Temporary Comedian Exodus Explained: The NY Comedy Festival
I didn't intend to make a direct comparison between the New York Comedy Festival and the LA Comedy Fest but since they are occurring at the same time it's a little difficult to avoid. With an emphasis on TV and short film screenings and precious little stand up, LA Comedy Fest seems to be more of a reflection of "industry" vs comedy performance. Yes, LA Comedy Fest is several days longer than NY Comedy Festival but the latter has multiple events per night spread out over 3 boroughs. A good-sized chunk of top-tiered talent has also left LA to go to NY to participate: Sarah Silverman, Norm Macdonald, Wanda Sykes, Bill Burr, Bill Maher, Kathy Griffin, the list goes on and on. Add to that the NY-based comedians like Louis C.K., Eugene Mirman, and Tracy Morgan, to name just a few, and you'll see that these are events of a very different calibre, not to mention sponsorship: Comedy Central is the flagship sponsor with dozens of major underwriters like JetBlue, etc.
The NY Comedy Festival is in its 8th year and I had a chance to get a couple statements from Caroline Hirsch, a founder of the festival and proprietor of the world-famous Caroline's comedy club, a place you must absolutely go to for a show when visiting New York.
How do you bring such amazing talent together for an event like New York Comedy Festival?
Caroline Hirsch: It's about working with a number of people I've worked with at the club level, and producing them in larger venues. There's quite a few women in this year's festival and we're glad that worked out with Wanda Sykes, Kathy Griffin, and Sarah Silverman, which was nice. We're excited to have Russell Peters at the club, he doesn't really work clubs, he works major major venues, so it's nice to have him doing a show at the club. It's an up close and personal show - I think people haven't seen him in a smaller venue like this in a long time. We're excited to bring the show to BAM with Sarah Silverman and producing Louis C.K. on Staten Island at the St. George Theatre. So we're expanding, you might say that this year the festival has really expanded to the outer boroughs.
It's interesting that so many comedians have gone to New York to make it big in the comedy scene and then they head to LA to get involved in TV. There's been a concerted effort to bring more TV back to NY, building facilities, offering tax breaks, and it seems like it is working. Do you think things will work out for comedians who don't want to go to LA?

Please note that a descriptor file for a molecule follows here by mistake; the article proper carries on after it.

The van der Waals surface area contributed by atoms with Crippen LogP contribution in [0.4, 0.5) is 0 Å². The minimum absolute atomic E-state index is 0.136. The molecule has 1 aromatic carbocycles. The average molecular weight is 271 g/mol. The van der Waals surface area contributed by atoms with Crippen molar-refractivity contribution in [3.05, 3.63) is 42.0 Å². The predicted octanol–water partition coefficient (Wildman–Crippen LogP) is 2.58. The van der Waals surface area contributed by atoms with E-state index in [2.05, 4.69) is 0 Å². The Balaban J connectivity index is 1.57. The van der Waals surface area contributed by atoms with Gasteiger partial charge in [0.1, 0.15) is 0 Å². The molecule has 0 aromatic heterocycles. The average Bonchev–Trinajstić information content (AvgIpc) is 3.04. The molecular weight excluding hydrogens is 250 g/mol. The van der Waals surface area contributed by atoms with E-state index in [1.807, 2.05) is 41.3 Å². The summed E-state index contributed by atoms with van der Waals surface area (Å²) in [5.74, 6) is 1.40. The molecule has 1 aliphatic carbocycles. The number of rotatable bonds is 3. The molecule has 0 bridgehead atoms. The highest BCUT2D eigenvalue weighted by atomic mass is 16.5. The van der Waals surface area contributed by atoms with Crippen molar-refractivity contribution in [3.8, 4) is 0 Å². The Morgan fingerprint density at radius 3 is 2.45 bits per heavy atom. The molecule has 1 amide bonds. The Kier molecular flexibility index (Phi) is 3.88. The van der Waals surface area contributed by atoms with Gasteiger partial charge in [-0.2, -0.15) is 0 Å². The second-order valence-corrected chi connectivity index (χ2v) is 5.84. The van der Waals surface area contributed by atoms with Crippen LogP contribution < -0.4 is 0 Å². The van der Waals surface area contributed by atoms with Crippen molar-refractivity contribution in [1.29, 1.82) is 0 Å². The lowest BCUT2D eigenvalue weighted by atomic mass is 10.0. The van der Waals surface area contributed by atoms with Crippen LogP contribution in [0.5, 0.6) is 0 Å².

Caroline Hirsch: There's been a bit of a shift as more and more TV shows are being made here. I think that a lot of writers and producers who want to remain in NY can remain in NY. A big reason why people went to LA in the beginning was the weather but now that doesn't matter as much anymore. Now we have two studios in Queens and one in Brooklyn and they are filled with TV production and of course, there are comedians who will be working in many of these.
I also had the chance to speak with the incredible Hannibal Buress. He's had some fantastic appearances on David Letterman's show after being a writer for both "Saturday Night Live" and "30 Rock." He's also participated multiple times in mega festivals like Just For Laughs and the New York Comedy Festival. This year, his regularly-produced Comedy at the Knitting Factory show is included as part of the festival so he's not just a performer but also a curator of an event.
You've had a lot of experience with events like Just For Laughs, the New York Comedy Festival, and you came to New York specifically to get involved with comedy. What's it about New York that is a draw for comedians like yourself.
Hannibal Buress: New York is the comedy capital of America, there's so many clubs and so many bars, so it's the place people go to in order to get better as a comedian - you have a chance to perform several times a night any night of the week. You can perform in front of any type of audience: an audience full of tourists, black crowds, mixed crowds, Latin crowds, any type of audience that you could think of is in New York, so there's a lot of valuable experience to be had.
Do you think there's a difference in the comedy climate between New York and Los Angeles? Is LA too "industry"?
Hannibal Buress: When I'm in LA I do shows at UCB, the Improv, or Meltdown. These are good shows, man, the best shows out there. People come out to laugh, it's fun, and there's no different feel for me. When I've gone out there I've done some really good shows and loved it so I don't really feel a difference but there's a difference in the number of venues, sure.
We'll be seeing more of Buress on the West Coast as he will be back this coming winter for pilot season as he revealed in an in-depth interview on Marc Maron's WTFpod. This guy definitely has the talent to power a show both as a creator as well as a performer.
Maybe that's what it comes down to between these two cities and these two events: opportunity and accessibility. Right now LA Comedy Fest is limited to one venue but let's say that it expanded to more: where would they be and how would you get there? This week at NY Comedy Festival you could catch a show at Union Hall on Manhattan, go uptown for another show at UCB or take a subway to Brooklyn for another event. You could go on foot from Bill Burr's show at Carnegie Hall over to a showcase at Caroline's. It seems impossible to imagine a similar arrangement in Los Angeles despite the concentration of talented people and an audience who loves comedy. I'm hopeful that LA Comedy Fest continues to receive support and expand and I urge you to check out their schedule to attend some of their very worthy events but it also seems like some of the monoliths of the LA-based entertainment industry are not doing their fair share in supporting a world-class event.